It’s a software world after all
We took the family on a Disney Cruise, and a famous Disney jingle is still ringing in my head. It seems appropriate to modify it a bit for the title of this month’s column, since on the plane and in other quiet times during my trip, I read the book: Dreaming in Code, by Scott Rosenberg. I recommend this book because it helps explain something that has become a major part of our lives, particularly our technical lives. Interestingly, the book has its own Web site with a sneak preview of the book and reviews and comments from readers.
Walter S. Ciciora,
Industry Expert on
Cable & Consumer
It seems almost everything runs on software these days. A quote from the book provides a sobering viewpoint: “Never in history have we depended so completely on a product that so few know how to make well.” The cable set-top box is no exception. It is important for cable technologists to understand software, its development, and the problems and benefits it brings to our business. It is also critical that management comprehends the challenges of software in our business. As we add more complex set-top boxes, more intricate systems, and are forced to allow the consumer electronics industry to build “compatible” products to interface with our systems, the challenges will multiply. Try to imagine downloadable software security systems. With all of this, software conflicts, errors, and system crashes will be a part of our life.
The book tells the story of a famous software pioneer, Mitchell Kapor, who formed a company to develop a software application that would be a powerful personal information manager (PIM) including features not available elsewhere. Mitch Kapor is famous for commercializing the first spreadsheet program, Lotus 123, which was the “killer app” that drove early personal computer acceptance. (The first spreadsheet developed by Dan Bricklan, called VisiCalc, was quickly eclipsed by Lotus 123.)
Kapor’s project is called “Chandler,” somewhat arbitrarily after the name of a favorite fiction writer. The author of Dreaming In Code was invited to follow and report on the project’s development and its people. Unfortunately, the book’s publisher needed the book for 2007 publication before the software project was complete. No one expected the software project to take this long!
The book’s subtitle hints at the story: “Two Dozen Programmers, Three Years, 4,732 Bugs, and One Quest for Transcendent Software.” Even these highly talented and experienced computer engineers were surprised at the difficulty and scope of the project.
In the middle of my career, I supervised a group of software engineers and could well relate to the stories in the book. In discussions with others, particularly non-technical management, I had problems relating the challenges of software development. Management has great difficulty comprehending why software development takes so long and is so expensive. Management has major issues over software engineers’ inability to accurately predict how long it will take, how much it will cost and why it almost always takes longer, often much longer, than predicted. Brook’s Law, named after an IBM programmer, states that “adding manpower to a late software project makes it later.” I wish I had this book to help me in my explanations (particularly at budget time). It is interesting that the challenges are still the same as were faced two decades ago.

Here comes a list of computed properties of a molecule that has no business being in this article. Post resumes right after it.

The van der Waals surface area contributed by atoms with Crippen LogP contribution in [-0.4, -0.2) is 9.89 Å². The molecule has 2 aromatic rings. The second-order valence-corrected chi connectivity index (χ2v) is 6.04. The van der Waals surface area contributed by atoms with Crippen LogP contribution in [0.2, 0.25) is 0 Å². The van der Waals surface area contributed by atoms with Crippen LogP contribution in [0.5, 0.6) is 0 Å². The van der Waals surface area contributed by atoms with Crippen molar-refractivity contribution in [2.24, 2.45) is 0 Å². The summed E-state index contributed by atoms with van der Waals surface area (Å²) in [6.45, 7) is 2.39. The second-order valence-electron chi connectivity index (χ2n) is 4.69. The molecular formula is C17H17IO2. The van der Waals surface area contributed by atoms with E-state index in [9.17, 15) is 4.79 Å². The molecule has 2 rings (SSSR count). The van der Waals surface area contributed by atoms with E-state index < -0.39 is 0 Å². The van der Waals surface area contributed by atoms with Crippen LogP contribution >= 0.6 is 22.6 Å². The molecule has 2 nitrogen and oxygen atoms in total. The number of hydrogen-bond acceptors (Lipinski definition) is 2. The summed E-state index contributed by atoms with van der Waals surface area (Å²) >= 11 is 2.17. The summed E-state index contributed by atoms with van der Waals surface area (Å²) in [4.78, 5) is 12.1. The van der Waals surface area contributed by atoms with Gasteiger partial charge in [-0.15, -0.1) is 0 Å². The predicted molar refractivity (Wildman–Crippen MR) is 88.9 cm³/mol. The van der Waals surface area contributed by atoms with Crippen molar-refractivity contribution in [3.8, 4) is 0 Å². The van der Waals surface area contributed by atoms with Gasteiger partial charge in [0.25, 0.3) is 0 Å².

Spending a little time on the Web reveals that Windows XP has about 40 million lines of code, the new Windows Vista has around 50 million lines, and there are more than 2,000 software engineers on the project. This is a bit hard to visualize. To help picture this, consider that my second edition book, Modern Cable Television Technology, has about 45 lines per page and has 1,053 pages. That comes to 47,385 lines. Of course, most pages have a figure, equation or graphics of some kind, so to make the numbers easier, let’s call it 40,000 lines. So it would take 1,000 copies of the book to hold 40 million lines. At more than four pounds per book, that would come to more than two tons. All of that is on the hard drive of your PC, along with application programs and data. It is amazing that something like that can ever work!
Cable set-top boxes have much fewer lines of code, but they also have fewer software engineers developing the code.
Dreaming In Code includes some fascinating descriptions of software engineers, their personal traits and behaviors, and their work habits. The really surprising news is that even after all the years of software development, there is no good measure for software engineering productivity and no good way to tell a great software engineer from a merely good one. Almost any measure proposed, such as lines of code per month, fails to provide a true calibration.
I have to close with an engineer joke which came from my son Steve (an engineer): How do you tell an extraverted engineer? Answer: he stares at your shoes while talking to you, rather than his shoes. Sorry about that. It’s not completely true.